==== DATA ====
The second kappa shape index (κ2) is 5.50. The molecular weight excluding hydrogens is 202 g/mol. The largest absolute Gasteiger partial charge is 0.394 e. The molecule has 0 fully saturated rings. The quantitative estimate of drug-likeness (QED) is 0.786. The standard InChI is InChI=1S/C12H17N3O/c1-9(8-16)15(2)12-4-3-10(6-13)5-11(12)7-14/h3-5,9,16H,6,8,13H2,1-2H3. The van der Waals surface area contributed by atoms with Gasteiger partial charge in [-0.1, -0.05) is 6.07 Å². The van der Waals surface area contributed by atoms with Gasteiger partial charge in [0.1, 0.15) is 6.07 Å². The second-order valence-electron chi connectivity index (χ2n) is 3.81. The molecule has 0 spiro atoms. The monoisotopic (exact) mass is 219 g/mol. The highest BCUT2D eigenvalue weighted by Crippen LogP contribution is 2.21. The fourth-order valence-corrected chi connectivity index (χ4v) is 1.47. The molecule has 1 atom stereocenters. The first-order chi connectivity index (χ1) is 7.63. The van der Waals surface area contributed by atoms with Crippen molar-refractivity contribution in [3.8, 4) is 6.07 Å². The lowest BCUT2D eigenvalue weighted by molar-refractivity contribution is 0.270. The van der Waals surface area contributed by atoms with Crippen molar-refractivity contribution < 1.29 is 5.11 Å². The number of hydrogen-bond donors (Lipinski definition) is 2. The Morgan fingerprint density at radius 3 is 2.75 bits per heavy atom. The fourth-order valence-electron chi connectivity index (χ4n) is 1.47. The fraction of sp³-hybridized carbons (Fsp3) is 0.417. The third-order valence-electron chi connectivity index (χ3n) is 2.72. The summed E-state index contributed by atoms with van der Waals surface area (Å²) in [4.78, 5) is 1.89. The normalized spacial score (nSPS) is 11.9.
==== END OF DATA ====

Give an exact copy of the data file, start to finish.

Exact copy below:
The second kappa shape index (κ2) is 5.50. The molecular weight excluding hydrogens is 202 g/mol. The largest absolute Gasteiger partial charge is 0.394 e. The molecule has 0 fully saturated rings. The quantitative estimate of drug-likeness (QED) is 0.786. The standard InChI is InChI=1S/C12H17N3O/c1-9(8-16)15(2)12-4-3-10(6-13)5-11(12)7-14/h3-5,9,16H,6,8,13H2,1-2H3. The van der Waals surface area contributed by atoms with Gasteiger partial charge in [-0.1, -0.05) is 6.07 Å². The van der Waals surface area contributed by atoms with Gasteiger partial charge in [0.1, 0.15) is 6.07 Å². The second-order valence-electron chi connectivity index (χ2n) is 3.81. The molecule has 0 spiro atoms. The monoisotopic (exact) mass is 219 g/mol. The highest BCUT2D eigenvalue weighted by Crippen LogP contribution is 2.21. The fourth-order valence-corrected chi connectivity index (χ4v) is 1.47. The molecule has 1 atom stereocenters. The first-order chi connectivity index (χ1) is 7.63. The van der Waals surface area contributed by atoms with Crippen molar-refractivity contribution in [3.8, 4) is 6.07 Å². The lowest BCUT2D eigenvalue weighted by molar-refractivity contribution is 0.270. The van der Waals surface area contributed by atoms with Crippen molar-refractivity contribution < 1.29 is 5.11 Å². The number of hydrogen-bond donors (Lipinski definition) is 2. The Morgan fingerprint density at radius 3 is 2.75 bits per heavy atom. The fourth-order valence-electron chi connectivity index (χ4n) is 1.47. The fraction of sp³-hybridized carbons (Fsp3) is 0.417. The third-order valence-electron chi connectivity index (χ3n) is 2.72. The summed E-state index contributed by atoms with van der Waals surface area (Å²) in [4.78, 5) is 1.89. The normalized spacial score (nSPS) is 11.9.